Fire Engine Plate, "Goodwill Hose"

Description (Brief):

At the core of any fire company is the apparatus used to fight fires and protect lives. This was particularly true of for the volunteer fire fighters in 19th century America. Often purchased with their own funds, their fire engines were the focus of their pride and affection, as well as their identities as fire fighters. Engine plates, often made of brass, would be prominently affixed to engines and inscribed with the company name, number, and founding date. Engine plates could pass from old engine to new, or be kept in the firehouse as a memorial to a departed apparatus.

Description (Brief)

This engine plate likely belonged to the Good Will Hose Company No. 25 of Philadelphia, Pennsylvania that was founded on March 1, 1834. The company operated as a hose company until 1859 when it acquired a steam fire engine. It served as a hose and steam fire engine company until 1871 when Philadelphia’s paid firefighting department was established. The plate has raised lettering with gold coloring that reads “GOODWILL HOSE” over a red background. The back of the plate has two bolts and nuts that allowed it to be attached to the engine.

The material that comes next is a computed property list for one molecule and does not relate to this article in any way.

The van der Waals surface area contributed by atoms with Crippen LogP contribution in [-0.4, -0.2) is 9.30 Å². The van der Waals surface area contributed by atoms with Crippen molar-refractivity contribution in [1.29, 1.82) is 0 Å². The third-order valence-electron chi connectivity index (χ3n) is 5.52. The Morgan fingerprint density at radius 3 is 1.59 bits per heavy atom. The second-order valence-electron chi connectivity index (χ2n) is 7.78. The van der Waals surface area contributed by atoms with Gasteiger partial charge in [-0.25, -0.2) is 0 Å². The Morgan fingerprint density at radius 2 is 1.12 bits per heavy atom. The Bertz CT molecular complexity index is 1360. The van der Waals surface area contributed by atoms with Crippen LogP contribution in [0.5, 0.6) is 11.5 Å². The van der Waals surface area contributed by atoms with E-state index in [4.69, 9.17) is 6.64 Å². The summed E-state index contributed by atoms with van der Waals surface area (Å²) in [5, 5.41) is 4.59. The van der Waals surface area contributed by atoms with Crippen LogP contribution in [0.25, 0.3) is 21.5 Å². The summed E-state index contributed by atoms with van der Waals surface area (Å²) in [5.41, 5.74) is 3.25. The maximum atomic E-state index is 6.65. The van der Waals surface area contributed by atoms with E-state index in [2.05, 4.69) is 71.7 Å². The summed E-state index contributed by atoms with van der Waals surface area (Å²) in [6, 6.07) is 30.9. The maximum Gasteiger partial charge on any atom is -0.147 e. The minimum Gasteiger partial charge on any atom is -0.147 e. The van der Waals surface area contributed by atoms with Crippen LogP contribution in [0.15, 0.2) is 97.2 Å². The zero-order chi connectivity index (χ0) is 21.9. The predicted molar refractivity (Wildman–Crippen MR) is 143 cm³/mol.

Date Made: 19th century

Maker: unknown

Location: Currently not on view

Place Made: United States

Subject: Fire Fighting


See more items in: Home and Community Life: Fire Fighting and Law Enforcement, Cultures & Communities, Work, Firefighting Collection, Fire Engine Plates


Exhibition Location:

Credit Line: Gift of CIGNA Museum and Art Collection

Data Source: National Museum of American History

Id Number: 2005.0233.0925Accession Number: 2005.0233Catalog Number: 2005.0233.0925

Object Name: plate, fire engine

Physical Description: iron (overall material)Measurements: overall: 2 1/4 in x 7 7/8 in; 5.715 cm x 20.0025 cm


Record Id: nmah_1347139

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